Olympic torch to arrive in Red Deer on Jan. 15, to much fanfare

The entertainment is booked, the running suits have been distributed, now the only thing Red Deer needs is for the Olympic torch to arrive to kick off the celebrations. The Olympic torch comes to Red Deer on Jan. 15, with special ceremonies set for Westerner Park from 5 to 9 p.m.

Pete Weddell

The entertainment is booked, the running suits have been distributed, now the only thing Red Deer needs is for the Olympic torch to arrive to kick off the celebrations.

The Olympic torch comes to Red Deer on Jan. 15, with special ceremonies set for Westerner Park from 5 to 9 p.m.

The event will include the lighting of a mini-cauldron, visits from past Olympians and current Olympians’ families and a host of performers.

“We’re really excited with how things are going right now,” said Lyn Radford, who is the chair of the Red Deer Olympic Torch Relay Community Celebration Committee. “We’ve really gone out to make this extra special.”

She said she hopes not only Red Deer residents come to the event, but also people from all of the surrounding Central Albertan communities.

As part of the festivities, Corb Lund and St. James Gate will perform and there will be a show put on by major torch run sponsors RBC and Coke. There will be ice carvings, a sugar shack by the Association canadienne-française de l’Alberta in Red Deer, warming tents and six fire pits. Figure skater Jamie Salé is expected to make an appearance, along with skeleton athlete Mellisa Hollingsworth’s family and others.

The event is free but there will be a $3 charge for parking. People will also be able to take the bus to the event from park and rides set up at Parkland Mall and Notre Dame High School that will go continuously from 4:30 to after 9 p.m. An optional silver collection will be taken on the buses, with proceeds going to Ronald McDonald House. Next wee the committee will release the route the torch will take through the Red Deer area.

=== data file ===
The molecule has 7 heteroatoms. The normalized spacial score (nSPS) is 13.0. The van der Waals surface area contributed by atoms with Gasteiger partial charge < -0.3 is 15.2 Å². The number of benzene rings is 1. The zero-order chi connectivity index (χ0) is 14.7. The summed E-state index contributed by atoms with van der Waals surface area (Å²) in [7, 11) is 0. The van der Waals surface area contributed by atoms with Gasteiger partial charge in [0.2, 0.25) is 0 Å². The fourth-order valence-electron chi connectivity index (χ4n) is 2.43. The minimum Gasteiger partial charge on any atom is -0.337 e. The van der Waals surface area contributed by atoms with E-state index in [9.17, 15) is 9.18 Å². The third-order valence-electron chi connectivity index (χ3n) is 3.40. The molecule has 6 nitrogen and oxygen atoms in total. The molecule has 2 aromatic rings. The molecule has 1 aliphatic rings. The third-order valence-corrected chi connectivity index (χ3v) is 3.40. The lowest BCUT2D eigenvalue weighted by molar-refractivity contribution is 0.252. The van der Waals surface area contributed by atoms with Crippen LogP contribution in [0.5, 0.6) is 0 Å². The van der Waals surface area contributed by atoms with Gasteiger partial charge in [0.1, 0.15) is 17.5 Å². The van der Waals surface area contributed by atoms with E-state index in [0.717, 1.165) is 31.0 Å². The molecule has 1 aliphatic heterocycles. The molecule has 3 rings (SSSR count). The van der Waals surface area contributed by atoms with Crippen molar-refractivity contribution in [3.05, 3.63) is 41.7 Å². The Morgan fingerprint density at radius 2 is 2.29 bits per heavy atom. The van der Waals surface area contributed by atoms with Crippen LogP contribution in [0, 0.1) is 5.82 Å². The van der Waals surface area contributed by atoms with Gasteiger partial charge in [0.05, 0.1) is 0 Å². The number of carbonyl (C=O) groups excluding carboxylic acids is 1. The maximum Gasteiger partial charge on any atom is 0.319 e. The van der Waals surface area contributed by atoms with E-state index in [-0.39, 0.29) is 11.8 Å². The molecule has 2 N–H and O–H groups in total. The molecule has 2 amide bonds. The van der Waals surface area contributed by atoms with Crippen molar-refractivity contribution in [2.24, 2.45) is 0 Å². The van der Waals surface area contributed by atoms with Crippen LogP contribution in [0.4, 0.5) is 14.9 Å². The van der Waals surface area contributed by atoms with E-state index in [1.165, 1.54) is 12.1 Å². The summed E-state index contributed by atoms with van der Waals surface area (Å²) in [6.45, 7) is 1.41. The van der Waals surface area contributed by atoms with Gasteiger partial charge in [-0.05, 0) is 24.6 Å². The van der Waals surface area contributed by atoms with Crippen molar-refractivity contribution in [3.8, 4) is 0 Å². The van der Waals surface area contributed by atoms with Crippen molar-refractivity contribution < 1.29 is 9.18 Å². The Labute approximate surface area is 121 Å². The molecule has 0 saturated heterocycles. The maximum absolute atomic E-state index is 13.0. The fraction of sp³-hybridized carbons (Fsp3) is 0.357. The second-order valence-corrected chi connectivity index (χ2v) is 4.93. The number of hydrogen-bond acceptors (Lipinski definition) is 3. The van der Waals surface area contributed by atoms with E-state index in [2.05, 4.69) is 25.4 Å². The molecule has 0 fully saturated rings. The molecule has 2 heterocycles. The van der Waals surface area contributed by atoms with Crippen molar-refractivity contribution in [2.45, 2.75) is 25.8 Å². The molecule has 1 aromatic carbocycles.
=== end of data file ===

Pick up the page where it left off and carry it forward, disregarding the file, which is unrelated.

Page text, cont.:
Pete Weddell of Red Deer will be one of the people carrying the torch for 300 metres along the route around Ponoka. He is one of dozens of local runners who will take part in the Central Alberta section of the run.

“I think it’s tremendous that (organizers) have made it inclusive with so many people. It’s a wonderful thing,” Weddell said. “I’m one of 12,000, which is a fairly small ratio. It’s my participation in something that I will probably cherish until I am no longer able to be cognizant of it.”

His only worry at the moment is a nasty split fibula — one of the two bones in the leg between the knee and ankle — that he hurt while playing hockey that he hopes heals in time. No matter what, he plans to do the run.

Weddell was born in Red Deer and grew up here. He left for 20 years to go to college, work as a Fish and Wildlife officer and park ranger, before coming back to work for the city on the parks system in the 1980s, from which he has now retired.

Weddell will be joined along the route by Riley Collins, a Grade 9 student at Lindsay Thurber Comprehensive High School.

“It’s really exciting,” Collins said. “It’s a once in a lifetime thing.”

He said it is a little nerve-racking all at the same time because he is concerned he might fall during his portion of the run, even though he knows it’s not likely.

Collins is on the 9A basketball team, was the quarterback on the football team and has received awards for his involvement in sports. “Sports is pretty much my life,” Collins said.

Most of his family from Edmonton, as well as his great-grandparents from Ontario, his mother Tracy Collins and many of the people she works with at RBC Dominion Securities will cheer Collins on in January.


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